How to banish those feelings of ‘not-enough-ness’ from women who’ve done it.
One of my favorite quotes is this one from Kurt Vonnegut: “I urge you to please notice when you are happy, and exclaim or murmur or think at some point, ‘If this isn’t nice, I don’t know what is.'” The holidays can become more about opulence and sparkle than family, faith and friendship if we aren’t careful. In other words, the holidays can be more about looking for more “nice” than realizing that we already have it.
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So instead of spending another year trying to keep up with the Joneses during holidays, or feeling inadequate because I don’t come close, this year I’m arming myself with tools to fight this urge. Here are a few tips that I’ve learned over the years and gleaned from others on ways to focus on the essence of the holidays.
1. Set limits on the number of gifts
By limiting the external sources of happiness, we can learn to rely on internal measures of happiness. To do this, many families use the four-gift rule: something you want, something you need, something to wear, and something to read. Melissa Mowry, a blogger at One Mother to Another, says that her family has used the four-gift rule since her oldest son was born. “Growing up, I always had big, overblown Christmases with piles of presents and all the latest, greatest everything,” she said. “While my parents are wonderful, generous people, I don’t want that kind of understanding of the holidays for my kids. My hope is that focusing less on gifts and more on things like family, faith, and tradition will allow my kids to realize from the beginning the things that matter most.”
All too often, we can take the basic comforts and pleasures of life—watching TV before bed, reading the paper in the morning, going to the movies with our family—until we realize that these “basics” are “luxuries” for some people. Ashley Austrew, a writer and mom of two, says that her family has made donating gifts, food and clothing to a local shelter part of the holidays family tradition. “I grew up very poor and often had my Christmas gifts donated to my family by strangers,” Austrew said. “I talk to my kids about that and what it means to take care of others. We take opportunities to give throughout the year, but incorporating donations into our holiday traditions keeps us focused on the ‘reason for the season,’ as they say.”
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3. Give in someone else’s name
In addition to limiting gifts, some families forego gifts all together so they can see more clearly what is already there in their lives, their relationships, their spirituality. Kristin Shaw says that every other year, her family skips buying presents for the adults and chips in to support a children’s shelter.
4. Imagine the future hassle of taking unwanted purchases to Goodwill
Jennifer Weedon of MomCave TV suggests imaging whether you will still want those purchases in a few months. “When you are about to buy some impulse purchase like Santa-themed coloring books, extra holiday decor or Christmas-y socks, fast forward in your mind to how it will feel to bag this up and take it to the Goodwill in a few months,” she says. By imagining the hassle of returning things that we don’t really want in a few months, we can instantly remind ourselves of our values and priorities.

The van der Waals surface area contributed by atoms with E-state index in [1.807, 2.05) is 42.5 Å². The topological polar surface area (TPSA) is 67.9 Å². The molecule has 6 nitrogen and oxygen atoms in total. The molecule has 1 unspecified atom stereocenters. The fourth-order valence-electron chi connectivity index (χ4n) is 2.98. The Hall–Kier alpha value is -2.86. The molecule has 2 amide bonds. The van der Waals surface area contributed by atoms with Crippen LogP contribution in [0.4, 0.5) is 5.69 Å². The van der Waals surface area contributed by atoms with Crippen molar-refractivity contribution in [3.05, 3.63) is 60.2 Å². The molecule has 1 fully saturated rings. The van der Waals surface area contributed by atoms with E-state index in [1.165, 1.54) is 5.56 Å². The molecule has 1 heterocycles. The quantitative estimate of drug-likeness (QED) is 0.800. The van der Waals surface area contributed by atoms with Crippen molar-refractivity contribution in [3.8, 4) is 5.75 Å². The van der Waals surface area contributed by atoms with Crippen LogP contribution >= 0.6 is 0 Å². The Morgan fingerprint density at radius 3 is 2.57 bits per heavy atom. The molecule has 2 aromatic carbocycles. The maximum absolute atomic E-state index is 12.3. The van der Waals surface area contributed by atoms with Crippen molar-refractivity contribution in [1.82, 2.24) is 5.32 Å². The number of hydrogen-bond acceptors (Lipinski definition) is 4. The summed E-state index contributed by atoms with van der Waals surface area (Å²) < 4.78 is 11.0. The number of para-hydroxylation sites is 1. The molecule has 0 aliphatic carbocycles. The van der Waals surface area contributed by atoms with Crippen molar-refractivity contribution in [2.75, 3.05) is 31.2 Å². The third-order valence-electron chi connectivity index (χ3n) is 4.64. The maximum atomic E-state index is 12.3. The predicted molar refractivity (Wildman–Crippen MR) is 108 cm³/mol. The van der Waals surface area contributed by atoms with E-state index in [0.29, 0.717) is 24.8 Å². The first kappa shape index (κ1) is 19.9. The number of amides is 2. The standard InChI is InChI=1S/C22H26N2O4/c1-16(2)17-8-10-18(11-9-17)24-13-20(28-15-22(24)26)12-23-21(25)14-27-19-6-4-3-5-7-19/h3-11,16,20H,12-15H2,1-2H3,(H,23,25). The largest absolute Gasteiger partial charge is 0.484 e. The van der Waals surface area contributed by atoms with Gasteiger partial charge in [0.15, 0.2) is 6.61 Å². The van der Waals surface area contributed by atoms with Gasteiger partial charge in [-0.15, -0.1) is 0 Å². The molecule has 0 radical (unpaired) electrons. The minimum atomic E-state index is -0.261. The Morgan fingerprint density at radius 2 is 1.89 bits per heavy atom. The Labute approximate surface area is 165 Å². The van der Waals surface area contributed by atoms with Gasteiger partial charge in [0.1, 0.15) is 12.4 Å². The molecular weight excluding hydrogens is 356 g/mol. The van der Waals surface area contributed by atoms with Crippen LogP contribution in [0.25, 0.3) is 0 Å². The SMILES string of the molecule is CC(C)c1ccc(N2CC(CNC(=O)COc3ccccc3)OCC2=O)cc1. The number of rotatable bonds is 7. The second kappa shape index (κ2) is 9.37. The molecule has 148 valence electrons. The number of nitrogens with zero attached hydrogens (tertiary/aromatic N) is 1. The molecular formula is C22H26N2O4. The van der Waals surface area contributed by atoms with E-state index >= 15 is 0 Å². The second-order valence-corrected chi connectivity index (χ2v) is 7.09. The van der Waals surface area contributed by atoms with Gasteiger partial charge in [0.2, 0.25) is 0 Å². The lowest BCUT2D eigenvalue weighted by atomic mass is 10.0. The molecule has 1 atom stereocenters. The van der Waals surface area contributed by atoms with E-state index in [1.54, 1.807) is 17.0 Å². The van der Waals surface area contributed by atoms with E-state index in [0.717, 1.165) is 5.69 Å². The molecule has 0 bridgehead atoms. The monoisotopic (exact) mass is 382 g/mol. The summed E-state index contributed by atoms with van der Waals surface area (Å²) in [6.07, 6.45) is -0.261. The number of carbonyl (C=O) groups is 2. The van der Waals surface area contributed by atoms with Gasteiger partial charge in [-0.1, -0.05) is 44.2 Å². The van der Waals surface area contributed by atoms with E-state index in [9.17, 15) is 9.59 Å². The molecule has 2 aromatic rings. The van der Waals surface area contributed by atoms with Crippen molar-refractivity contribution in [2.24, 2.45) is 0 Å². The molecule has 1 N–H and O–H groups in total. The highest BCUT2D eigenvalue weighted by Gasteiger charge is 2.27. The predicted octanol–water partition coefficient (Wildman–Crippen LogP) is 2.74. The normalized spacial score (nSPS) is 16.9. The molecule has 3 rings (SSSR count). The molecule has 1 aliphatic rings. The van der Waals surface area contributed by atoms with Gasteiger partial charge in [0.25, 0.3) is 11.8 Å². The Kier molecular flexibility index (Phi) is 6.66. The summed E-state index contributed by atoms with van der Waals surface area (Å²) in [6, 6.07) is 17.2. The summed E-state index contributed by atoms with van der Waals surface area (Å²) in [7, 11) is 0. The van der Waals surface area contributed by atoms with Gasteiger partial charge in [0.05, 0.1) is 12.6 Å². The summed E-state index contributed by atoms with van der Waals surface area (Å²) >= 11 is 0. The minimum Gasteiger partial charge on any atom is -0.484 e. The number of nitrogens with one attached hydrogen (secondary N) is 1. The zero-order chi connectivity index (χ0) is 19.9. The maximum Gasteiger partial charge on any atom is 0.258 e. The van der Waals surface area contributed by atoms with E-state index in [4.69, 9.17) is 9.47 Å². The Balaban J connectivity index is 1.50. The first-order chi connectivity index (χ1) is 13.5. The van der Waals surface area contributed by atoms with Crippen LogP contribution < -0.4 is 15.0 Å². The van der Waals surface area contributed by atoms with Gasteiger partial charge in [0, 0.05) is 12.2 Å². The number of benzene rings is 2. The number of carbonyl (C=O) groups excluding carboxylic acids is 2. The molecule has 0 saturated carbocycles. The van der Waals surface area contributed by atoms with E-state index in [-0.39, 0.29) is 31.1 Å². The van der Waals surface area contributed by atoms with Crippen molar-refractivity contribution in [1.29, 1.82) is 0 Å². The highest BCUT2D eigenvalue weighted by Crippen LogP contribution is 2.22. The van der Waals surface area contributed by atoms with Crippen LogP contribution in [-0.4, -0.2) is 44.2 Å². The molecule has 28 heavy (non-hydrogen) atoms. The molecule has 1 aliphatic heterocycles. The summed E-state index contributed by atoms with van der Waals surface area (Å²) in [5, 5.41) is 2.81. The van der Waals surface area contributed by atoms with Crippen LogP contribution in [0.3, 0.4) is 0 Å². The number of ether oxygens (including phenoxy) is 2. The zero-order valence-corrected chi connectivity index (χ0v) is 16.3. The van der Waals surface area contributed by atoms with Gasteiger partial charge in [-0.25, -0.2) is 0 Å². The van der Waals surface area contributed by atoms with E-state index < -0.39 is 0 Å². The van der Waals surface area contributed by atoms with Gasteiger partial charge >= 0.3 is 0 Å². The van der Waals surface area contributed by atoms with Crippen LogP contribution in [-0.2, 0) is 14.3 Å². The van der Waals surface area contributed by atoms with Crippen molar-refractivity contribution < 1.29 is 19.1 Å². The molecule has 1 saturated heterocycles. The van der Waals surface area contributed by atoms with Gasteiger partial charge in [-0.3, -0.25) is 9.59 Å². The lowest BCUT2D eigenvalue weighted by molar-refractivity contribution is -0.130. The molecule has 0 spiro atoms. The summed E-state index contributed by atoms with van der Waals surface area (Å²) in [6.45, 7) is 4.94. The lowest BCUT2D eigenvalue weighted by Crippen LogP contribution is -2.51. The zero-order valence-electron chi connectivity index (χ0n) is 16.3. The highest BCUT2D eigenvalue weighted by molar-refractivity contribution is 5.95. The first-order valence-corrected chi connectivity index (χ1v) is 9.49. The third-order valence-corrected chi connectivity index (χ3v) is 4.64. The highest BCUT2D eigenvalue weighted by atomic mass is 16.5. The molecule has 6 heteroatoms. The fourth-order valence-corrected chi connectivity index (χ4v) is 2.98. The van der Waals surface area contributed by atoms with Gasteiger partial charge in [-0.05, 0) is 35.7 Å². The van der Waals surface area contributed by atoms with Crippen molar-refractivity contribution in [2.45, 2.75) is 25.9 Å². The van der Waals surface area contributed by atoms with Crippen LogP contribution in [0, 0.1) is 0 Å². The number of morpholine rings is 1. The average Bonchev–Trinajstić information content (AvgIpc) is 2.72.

5. Create new traditions
In order to be mindful and ensure that our values are in line with our behaviors, it’s helpful to take stock every year to see if our traditions align with our values or if they are simply traditions for traditions’ sake and no longer conform with our priorities. For instance, what starts out as simple gift-giving can quickly get out of hand as a family grows.
A few years ago, my siblings and I decided that instead of buying gifts for each other, our in-laws, and nieces and nephews, we would create one big gift exchange. Around Thanksgiving, we put all 13 names in a hat and draw names. Similarly, my cousins and I have created a white elephant gift exchange that makes gift-buying much easier and a lot more fun.
6. Get everyone on board
Changes in the gift-giving tradition does involve some advance planning, however, to get everyone on the same page. Because the holidays aren’t just about peace within ourselves, but a sense of peace within our relationships, it is important that everyone is on board. Kim Bongiorno, mom of two and a blogger at LetMeStartBySaying, says that after realizing that she had 41 people on her holiday list, she enlisted the help of another family member to call it quits. “I pulled aside a cousin and asked if she’d help me nip that in the bud, and she did. We set a precedent that drastically cut everyone’s shopping list, and have stuck to it.”
7. Rethink decorations
After celebrating the holidays outside of the U.S., Jennifer Malia, mom to three and founder of Munchkin Treks, says that her family developed a minimalist approach to decorations. “My family only bought decorations that could be easily stored in a few boxes and that had sentimental value,” she said. “We have a family tradition where we buy a Christmas ornament in every country we visit.” By focusing on what brings us peace and happiness, and not what brings other’s peace and happiness, we have a much better chance at actually attaining that sense of peace we all crave.
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